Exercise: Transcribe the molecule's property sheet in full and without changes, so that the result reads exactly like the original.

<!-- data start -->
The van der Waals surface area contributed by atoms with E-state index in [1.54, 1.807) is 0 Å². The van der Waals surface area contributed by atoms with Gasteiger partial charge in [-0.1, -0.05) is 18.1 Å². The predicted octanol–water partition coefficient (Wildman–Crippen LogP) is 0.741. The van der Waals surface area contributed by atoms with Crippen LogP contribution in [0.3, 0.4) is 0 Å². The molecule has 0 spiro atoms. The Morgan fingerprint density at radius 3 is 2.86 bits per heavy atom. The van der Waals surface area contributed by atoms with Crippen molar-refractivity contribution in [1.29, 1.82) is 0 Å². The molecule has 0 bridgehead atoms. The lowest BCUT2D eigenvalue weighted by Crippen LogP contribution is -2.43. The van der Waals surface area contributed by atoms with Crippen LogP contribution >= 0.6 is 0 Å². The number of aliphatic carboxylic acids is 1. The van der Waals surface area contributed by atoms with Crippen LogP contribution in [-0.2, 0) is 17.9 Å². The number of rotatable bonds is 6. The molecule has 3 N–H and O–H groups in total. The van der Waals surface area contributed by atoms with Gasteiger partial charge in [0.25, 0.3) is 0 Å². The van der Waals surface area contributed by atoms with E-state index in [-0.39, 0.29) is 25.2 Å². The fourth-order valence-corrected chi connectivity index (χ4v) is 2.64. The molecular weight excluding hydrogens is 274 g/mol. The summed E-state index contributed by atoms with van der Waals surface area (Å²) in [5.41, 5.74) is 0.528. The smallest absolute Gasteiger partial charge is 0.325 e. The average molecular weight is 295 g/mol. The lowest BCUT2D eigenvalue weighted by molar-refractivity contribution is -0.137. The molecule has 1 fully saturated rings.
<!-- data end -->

The van der Waals surface area contributed by atoms with E-state index in [1.54, 1.807) is 0 Å². The van der Waals surface area contributed by atoms with Gasteiger partial charge in [-0.1, -0.05) is 18.1 Å². The predicted octanol–water partition coefficient (Wildman–Crippen LogP) is 0.741. The van der Waals surface area contributed by atoms with Crippen LogP contribution in [0.3, 0.4) is 0 Å². The molecule has 0 spiro atoms. The Morgan fingerprint density at radius 3 is 2.86 bits per heavy atom. The van der Waals surface area contributed by atoms with Crippen molar-refractivity contribution in [1.29, 1.82) is 0 Å². The molecule has 0 bridgehead atoms. The lowest BCUT2D eigenvalue weighted by Crippen LogP contribution is -2.43. The van der Waals surface area contributed by atoms with Crippen LogP contribution >= 0.6 is 0 Å². The number of aliphatic carboxylic acids is 1. The van der Waals surface area contributed by atoms with Crippen LogP contribution in [-0.2, 0) is 17.9 Å². The number of rotatable bonds is 6. The molecule has 3 N–H and O–H groups in total. The van der Waals surface area contributed by atoms with Gasteiger partial charge in [0.25, 0.3) is 0 Å². The van der Waals surface area contributed by atoms with E-state index in [-0.39, 0.29) is 25.2 Å². The fourth-order valence-corrected chi connectivity index (χ4v) is 2.64. The molecular weight excluding hydrogens is 274 g/mol. The summed E-state index contributed by atoms with van der Waals surface area (Å²) in [5.41, 5.74) is 0.528. The smallest absolute Gasteiger partial charge is 0.325 e. The average molecular weight is 295 g/mol. The lowest BCUT2D eigenvalue weighted by molar-refractivity contribution is -0.137. The molecule has 1 fully saturated rings.